The Gente Market brought to life their Dia de los Muertos pop-up festival on Oct. 17, celebrating Latino culture with bright arrangements, music and festive food.
Set in the heart of Santa Ana at the Heritage Museum of Orange County, the festival was packed with over 100 vendors, a row of delicious Mexican food trucks to choose from and entertainment around every corner.
“I thought it would be awesome to have something locally in Santa Ana, and then as we started growing, I saw the need to have, kind of, more Latino themed events in Orange County,” Alexis Garcez, founder of the Gente Market said.
Garcez said that one of the reasons she created the event was to allow members of her community to better connect with their culture.
“Wherever you come from, you should be proud of it. I happen to be Mexican American, so for me, it's a way to connect, and I know it's important for others to do. I just wanted to create a platform for other people to have that opportunity,” Garcez said.
Garcez started Gente Market to showcase entrepreneurs and creatives in Orange County. Each month, the pop-up market chooses a theme usually centered around Latino culture. This month’s event celebrated the Mexican holiday of Dia de los Muertos.
The holiday, which takes place on Nov. 1 and Nov. 2, celebrates those who have passed onto the afterlife. Beautiful displays known as ofrendas or altars are placed out as memorials for loved ones. Along with photos, ofrendas are ornamented with decorative paper known as papel picado, candles, water and most importantly, a favorite food dish of the deceased.
“It's just a day to remember just our lost loved ones. You know, to kind of channel their spirits and just, number one, remind us of them, but help us feel closer to them and just you keep their memories of life,” Eva Barrios said, who showcased her family’s ofrenda at the event.
In 2019, Barrios’ daughter, Victoria, was murdered; the case is still unsolved. Barrios’ daughter’s photo sat at the center of a beautiful display of foods and items celebrating Victoria.
“We're here not only to just keep her memory alive but to also reach out to the community asking for assistance to solve her case,” said Barrios.
Next to the altars stood La Catrina, a symbol of honor and protection over the dead. This year’s La Catrina was played by Cal State Fullerton alumna Nancy Gonzalez, who donned a beautiful orange and black dress. Her face was painted like a traditional Mexican sugar skull, and a large floral hat laid on her head.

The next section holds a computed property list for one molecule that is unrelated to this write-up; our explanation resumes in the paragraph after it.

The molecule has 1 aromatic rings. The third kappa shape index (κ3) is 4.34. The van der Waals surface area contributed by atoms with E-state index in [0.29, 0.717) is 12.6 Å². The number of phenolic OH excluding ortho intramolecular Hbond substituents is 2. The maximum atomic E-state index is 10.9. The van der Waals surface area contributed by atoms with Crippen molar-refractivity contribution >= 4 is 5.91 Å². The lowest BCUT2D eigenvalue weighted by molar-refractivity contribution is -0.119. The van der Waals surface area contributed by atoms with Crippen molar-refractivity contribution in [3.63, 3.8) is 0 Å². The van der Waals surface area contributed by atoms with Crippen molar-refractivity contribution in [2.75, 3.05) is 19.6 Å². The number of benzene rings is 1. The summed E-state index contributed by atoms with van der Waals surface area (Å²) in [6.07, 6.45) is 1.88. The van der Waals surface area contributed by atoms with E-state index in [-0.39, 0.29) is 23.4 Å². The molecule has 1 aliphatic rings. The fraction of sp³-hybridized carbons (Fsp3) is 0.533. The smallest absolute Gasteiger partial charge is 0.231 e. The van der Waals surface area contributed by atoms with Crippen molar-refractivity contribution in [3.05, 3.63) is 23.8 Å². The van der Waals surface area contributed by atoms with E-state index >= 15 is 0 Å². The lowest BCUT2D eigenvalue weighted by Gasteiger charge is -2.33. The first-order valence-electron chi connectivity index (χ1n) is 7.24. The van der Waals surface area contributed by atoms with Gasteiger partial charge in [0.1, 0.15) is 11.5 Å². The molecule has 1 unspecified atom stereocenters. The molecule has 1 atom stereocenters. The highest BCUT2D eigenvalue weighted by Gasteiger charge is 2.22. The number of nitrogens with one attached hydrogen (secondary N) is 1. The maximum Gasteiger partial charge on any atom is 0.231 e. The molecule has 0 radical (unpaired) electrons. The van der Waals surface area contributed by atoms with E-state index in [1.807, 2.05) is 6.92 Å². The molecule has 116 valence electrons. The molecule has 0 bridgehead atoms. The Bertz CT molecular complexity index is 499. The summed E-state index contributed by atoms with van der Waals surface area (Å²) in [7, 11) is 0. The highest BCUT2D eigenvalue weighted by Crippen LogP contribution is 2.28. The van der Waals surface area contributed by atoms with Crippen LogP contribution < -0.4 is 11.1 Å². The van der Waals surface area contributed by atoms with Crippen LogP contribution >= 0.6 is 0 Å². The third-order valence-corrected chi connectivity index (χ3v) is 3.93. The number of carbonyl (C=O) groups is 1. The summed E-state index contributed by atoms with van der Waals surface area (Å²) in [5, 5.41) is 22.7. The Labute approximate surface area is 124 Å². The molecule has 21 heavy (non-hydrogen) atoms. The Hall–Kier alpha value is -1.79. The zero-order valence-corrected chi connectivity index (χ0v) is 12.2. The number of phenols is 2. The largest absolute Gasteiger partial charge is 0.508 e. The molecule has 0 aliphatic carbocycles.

Posing with guests for a perfect Dia de los Muertos photo op, this is Gonzalez’s second year portraying La Catrina for Gente Market.
Beyond the altars were an array of shopping, food and activities celebrating the festivities. Most booths were dedicated to Latino culture and Dia de los Muertos.
Local artist and painter Ronny Flores stood in front of her booth, showcasing her artwork. Inspired by Mexican culture, her work depicted real experiences and people she had encountered in Mexico living on her grandfather’s hacienda. Flores painted Dia de los Muertos inspired pieces on velvet canvas with rich oils.
“You don't want to lose that awesome tradition. You want to show it to your children and then showing them through their children. Because that’s how I know it,” Flores said.
Food trucks served everything from tacos, burritos, tortas, agua frescas and churros. La Birria Loca, known for their Tapatío ramen and birria tacos, was a popular eating spot throughout the event.
Entertaining guests was Calle 4 Cumbia, a two person band playing cumbia hits. Following them were two Mexican legends, Selena and Vicente Fernandez — well at least, very convincing impersonators of the two artists.
Alejandro Gonzalez’s portrayal of the famous ranchera singer, Vicente Fernandez, brought comedic relief to the event with a mix of music and stand-up comedy. Besides his looks, Alejandro has the brass and vibrato to bring his presence front and center.
“Whether you're Latino or not, there's so much to learn, and so putting on these events allows us the opportunity to expose people to something different. You know a different culture, or to learn more about their own culture and pass those traditions onto their children,” Garcez said.